Wednesday, May 4, 2011

Scent of a Mother

There are many elements of our environments that can trigger memories... especially those connected to our senses. Certain sights, sounds, tastes, smells - they conjour up thoughts of trips abroad, lovers past, special occasions, burnt dinners, things you wish you could do again and those you hope to never make the mistake of doing again. Ah, those senses.

Just the other day, I was walking behind a woman when it hit me. The smell of her perfume wafted through the air, into my path and into my nostrils. My olfactory centers began sending signals to my brain - flashes of memories hit me, like those scenes from movies when a person's entire lifetime plays out in their minds. Her voice. Her laugh. The way she would re-enact her high school cheerleader chants. The shape of her face and the curvature of her smile.

I knew the scent.

I know it by heart.

Red Door.

It was the scent of my mother.

I remember right after my mother passed away, I had to move her car into the driveway and as I sat in the driver's seat, the smell of her perfume was in the air as it lingered on the seatbelt she had worn not a few weeks earlier. Instantly it was like she was here again, joking with me, talking with me, sharing my love for Harry Connick Jr and all things important to the 23 year old I was at the time. I must have sat in that car for hours that day, breathing in her scent, sobbing hysterically, wishing she wasn't really gone and it was all a bad dream from which I was about to awaken.

A few years later, I was walking into a department store past the perfume counter and there it was: that gorgeous red bottle with the gold accents, one that I recognized in an instant as the one which sat atop the bathroom counter in my mother's home. I went over, sprayed a little on my wrist, and breathed in deeply, feeling the warmth of her arms around me and yet the aching of my own arms to be able to hold her. I put the bottle down and walked away, half in an attempt to be rid of the saleswoman behind the counter and half to be rid of the pain it caused to be reminded that my mother was gone.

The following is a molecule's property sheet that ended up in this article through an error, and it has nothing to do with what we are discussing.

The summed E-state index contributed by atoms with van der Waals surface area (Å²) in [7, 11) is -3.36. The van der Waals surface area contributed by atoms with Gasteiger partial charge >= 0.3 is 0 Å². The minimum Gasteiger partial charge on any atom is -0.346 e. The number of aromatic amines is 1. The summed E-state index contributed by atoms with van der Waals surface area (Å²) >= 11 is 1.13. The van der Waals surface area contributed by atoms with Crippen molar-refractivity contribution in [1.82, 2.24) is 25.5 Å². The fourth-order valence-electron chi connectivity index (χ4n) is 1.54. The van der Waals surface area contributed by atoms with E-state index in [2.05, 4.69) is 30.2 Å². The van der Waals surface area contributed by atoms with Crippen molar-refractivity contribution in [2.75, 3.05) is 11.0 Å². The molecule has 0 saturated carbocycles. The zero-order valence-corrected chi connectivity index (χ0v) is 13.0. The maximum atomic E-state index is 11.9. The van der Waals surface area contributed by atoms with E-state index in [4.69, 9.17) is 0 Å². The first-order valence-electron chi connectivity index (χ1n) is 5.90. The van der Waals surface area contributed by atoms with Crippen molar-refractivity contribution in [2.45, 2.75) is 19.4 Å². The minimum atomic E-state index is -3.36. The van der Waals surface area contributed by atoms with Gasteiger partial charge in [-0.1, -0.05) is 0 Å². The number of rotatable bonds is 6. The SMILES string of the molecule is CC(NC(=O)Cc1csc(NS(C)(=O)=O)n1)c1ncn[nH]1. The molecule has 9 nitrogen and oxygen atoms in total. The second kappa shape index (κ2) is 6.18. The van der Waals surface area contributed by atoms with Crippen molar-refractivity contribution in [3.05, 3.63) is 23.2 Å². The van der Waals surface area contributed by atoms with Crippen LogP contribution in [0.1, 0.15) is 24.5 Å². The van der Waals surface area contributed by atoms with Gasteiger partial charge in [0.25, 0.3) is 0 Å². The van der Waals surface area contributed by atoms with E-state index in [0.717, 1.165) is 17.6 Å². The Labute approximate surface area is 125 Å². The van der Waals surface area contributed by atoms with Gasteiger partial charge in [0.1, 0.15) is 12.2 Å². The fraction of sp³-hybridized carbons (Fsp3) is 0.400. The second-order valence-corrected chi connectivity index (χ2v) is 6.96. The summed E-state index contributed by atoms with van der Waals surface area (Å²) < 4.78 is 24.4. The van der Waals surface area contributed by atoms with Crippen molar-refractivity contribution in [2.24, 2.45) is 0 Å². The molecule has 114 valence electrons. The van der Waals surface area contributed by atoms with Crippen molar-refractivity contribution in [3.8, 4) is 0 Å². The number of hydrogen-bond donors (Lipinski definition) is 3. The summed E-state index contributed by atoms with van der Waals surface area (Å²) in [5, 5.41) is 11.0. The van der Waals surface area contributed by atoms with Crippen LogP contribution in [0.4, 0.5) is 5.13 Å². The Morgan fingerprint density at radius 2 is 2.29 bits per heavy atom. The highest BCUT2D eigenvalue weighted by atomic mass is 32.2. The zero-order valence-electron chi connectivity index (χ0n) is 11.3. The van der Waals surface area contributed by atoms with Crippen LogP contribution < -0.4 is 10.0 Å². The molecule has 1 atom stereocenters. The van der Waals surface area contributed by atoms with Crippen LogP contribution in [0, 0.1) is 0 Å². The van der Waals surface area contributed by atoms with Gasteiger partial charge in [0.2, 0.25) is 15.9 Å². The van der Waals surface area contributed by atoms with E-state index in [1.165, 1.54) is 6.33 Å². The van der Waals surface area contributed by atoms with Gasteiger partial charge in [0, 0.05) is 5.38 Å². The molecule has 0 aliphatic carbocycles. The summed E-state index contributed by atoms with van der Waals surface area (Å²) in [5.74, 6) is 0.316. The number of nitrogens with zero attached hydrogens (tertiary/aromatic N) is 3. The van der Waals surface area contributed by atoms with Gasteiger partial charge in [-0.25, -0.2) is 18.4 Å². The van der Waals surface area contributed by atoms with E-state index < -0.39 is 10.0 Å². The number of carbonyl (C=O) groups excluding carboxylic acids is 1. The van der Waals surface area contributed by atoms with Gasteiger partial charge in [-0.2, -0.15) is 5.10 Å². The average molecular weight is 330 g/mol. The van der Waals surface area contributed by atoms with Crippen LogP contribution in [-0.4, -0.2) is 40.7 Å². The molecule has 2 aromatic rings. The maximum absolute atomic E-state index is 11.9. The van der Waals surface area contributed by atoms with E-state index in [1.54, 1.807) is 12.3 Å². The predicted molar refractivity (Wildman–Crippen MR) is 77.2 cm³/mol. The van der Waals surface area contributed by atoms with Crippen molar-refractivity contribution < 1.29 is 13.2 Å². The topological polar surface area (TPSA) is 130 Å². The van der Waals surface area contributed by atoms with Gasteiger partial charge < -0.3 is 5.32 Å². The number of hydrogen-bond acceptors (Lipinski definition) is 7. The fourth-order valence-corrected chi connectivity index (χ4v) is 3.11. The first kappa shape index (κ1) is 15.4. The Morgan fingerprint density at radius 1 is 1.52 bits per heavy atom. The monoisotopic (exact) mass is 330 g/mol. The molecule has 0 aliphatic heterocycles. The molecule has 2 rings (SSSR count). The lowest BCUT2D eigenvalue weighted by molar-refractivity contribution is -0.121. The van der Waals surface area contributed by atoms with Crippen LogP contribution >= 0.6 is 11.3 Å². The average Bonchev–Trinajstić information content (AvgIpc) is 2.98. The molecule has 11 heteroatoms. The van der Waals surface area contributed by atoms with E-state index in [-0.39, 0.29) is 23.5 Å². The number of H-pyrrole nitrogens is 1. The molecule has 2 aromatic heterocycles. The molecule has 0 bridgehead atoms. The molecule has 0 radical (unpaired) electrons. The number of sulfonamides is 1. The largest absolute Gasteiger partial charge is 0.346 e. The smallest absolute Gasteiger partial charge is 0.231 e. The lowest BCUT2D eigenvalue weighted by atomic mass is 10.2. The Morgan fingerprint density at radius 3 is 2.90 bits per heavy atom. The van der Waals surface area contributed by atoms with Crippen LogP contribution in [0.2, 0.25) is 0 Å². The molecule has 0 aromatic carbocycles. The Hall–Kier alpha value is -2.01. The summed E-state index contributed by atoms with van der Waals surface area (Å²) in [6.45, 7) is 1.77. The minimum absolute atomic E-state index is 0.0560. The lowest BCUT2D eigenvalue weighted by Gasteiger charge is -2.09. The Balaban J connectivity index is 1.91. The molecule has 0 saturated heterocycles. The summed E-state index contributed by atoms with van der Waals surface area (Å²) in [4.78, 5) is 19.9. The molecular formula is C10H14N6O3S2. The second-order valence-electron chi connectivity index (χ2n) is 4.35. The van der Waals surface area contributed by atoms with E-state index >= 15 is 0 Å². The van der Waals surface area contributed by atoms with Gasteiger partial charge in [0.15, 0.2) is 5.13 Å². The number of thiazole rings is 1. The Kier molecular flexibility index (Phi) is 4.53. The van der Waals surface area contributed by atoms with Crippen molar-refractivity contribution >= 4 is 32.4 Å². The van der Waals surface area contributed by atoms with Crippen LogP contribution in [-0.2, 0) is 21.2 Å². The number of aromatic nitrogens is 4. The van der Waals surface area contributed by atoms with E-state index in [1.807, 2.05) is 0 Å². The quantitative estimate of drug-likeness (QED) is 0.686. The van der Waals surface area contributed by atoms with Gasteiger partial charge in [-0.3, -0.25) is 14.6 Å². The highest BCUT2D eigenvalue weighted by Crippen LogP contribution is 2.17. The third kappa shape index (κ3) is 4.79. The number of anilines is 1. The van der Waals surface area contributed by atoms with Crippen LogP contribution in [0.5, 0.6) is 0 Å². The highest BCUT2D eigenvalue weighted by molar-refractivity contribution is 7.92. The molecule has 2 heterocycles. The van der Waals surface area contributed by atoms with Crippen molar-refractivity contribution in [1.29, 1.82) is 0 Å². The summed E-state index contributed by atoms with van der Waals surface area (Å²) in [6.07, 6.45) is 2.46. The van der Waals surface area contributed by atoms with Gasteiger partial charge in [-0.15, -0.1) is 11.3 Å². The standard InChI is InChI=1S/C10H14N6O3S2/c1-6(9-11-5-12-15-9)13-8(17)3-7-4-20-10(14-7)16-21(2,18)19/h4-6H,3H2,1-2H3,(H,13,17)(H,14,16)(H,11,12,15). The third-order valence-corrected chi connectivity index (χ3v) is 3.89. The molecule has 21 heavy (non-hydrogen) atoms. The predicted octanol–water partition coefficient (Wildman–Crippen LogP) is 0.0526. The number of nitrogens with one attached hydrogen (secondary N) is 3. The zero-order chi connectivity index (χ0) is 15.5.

I knew that scent by heart, and my heart remembered.

Coco Chanel was famous for creating her signature scent, Chanel No. 5 (adored by Marilyn Monroe) and having it sprayed wherever she went, as a symbol of her uniqueness as a woman and as an individual. Even after her death in 1971, her scent remained, forever encapsulated in a gorgeous glass bottle with the number 5 embossed on the front. Perhaps that is what is so captivating about a smell - it is the one tangible memory you can have of a person long after they are gone from this earth.

When I smell Red Door, it as if my mother is right next to me, something that neither photos or video nor even my own thoughts are able to accomplish.

I have been wearing Victoria's Secret Pear Glace for over 10 years, and even my husband notices if I decide to wear anything other than that - he says it just doesn't smell like me. I'd like to think that one day, maybe my girls will remember me by this scent as well and think of me should they happen to catch a whiff from someone else.

It is my signature scent.

The scent of their mother.

So how about you? Do you have a signature scent? One that you wear religiously, that defines you, that makes others think of you even when you're not there? I suggest you explore this option if you haven't already. It is a legacy of memories for your loved ones, in a sense.

As for me, even if I stray for a little while, I always come back to my favorite Pear Glace, as it was, and always has been, my scent. I like the idea of lingering for a while after I'm gone... and one of these days, I might just go back to that perfume counter and ask the saleswoman for a little help finding the scent of a mother.

And my guess is, it'll be in the shape of a red door


  1. This is so beautiful, Rhonda. You & Tara both bring such honor to your mother. I'm so sorry that y'all have to be without her, but I know she's so proud of the women you have become!

  2. This brought tears to my eyes. My mom's scent is Red Door, too. Even the smallest whiff of it makes me think of her hugging me before I left for school when I was younger. Being just 23 years old myself, your story tugged at my heart strings. I think it is quite a blessing that our olfactory has such the "memory" that it does. Little treasures, these moments are, that we can't get from photos and videos like you mentioned.

    Great blog!

    God Bless,
    Molly Marigold


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